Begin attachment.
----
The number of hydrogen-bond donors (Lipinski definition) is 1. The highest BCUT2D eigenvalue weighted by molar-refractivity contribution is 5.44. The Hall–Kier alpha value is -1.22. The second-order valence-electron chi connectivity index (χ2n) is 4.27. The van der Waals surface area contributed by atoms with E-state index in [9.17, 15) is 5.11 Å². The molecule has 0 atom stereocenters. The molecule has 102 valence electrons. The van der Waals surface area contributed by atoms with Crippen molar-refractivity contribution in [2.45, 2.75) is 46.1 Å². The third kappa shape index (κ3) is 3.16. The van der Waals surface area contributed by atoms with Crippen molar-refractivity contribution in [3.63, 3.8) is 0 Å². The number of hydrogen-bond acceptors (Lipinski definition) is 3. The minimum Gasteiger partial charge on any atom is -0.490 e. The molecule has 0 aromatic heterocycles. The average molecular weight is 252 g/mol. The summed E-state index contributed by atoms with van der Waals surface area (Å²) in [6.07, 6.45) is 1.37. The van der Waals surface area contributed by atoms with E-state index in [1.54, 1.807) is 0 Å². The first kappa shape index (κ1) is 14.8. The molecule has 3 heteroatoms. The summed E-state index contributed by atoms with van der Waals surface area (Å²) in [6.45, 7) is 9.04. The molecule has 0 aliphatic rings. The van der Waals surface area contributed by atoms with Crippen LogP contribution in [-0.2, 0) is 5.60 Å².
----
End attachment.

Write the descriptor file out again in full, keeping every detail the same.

The number of hydrogen-bond donors (Lipinski definition) is 1. The highest BCUT2D eigenvalue weighted by molar-refractivity contribution is 5.44. The Hall–Kier alpha value is -1.22. The second-order valence-electron chi connectivity index (χ2n) is 4.27. The van der Waals surface area contributed by atoms with E-state index in [9.17, 15) is 5.11 Å². The molecule has 0 atom stereocenters. The molecule has 102 valence electrons. The van der Waals surface area contributed by atoms with Crippen molar-refractivity contribution in [2.45, 2.75) is 46.1 Å². The third kappa shape index (κ3) is 3.16. The van der Waals surface area contributed by atoms with Crippen molar-refractivity contribution in [3.63, 3.8) is 0 Å². The number of hydrogen-bond acceptors (Lipinski definition) is 3. The minimum Gasteiger partial charge on any atom is -0.490 e. The molecule has 0 aromatic heterocycles. The average molecular weight is 252 g/mol. The summed E-state index contributed by atoms with van der Waals surface area (Å²) in [6.07, 6.45) is 1.37. The van der Waals surface area contributed by atoms with E-state index in [1.54, 1.807) is 0 Å². The first kappa shape index (κ1) is 14.8. The molecule has 3 heteroatoms. The summed E-state index contributed by atoms with van der Waals surface area (Å²) in [6.45, 7) is 9.04. The molecule has 0 aliphatic rings. The van der Waals surface area contributed by atoms with Crippen LogP contribution in [-0.2, 0) is 5.60 Å².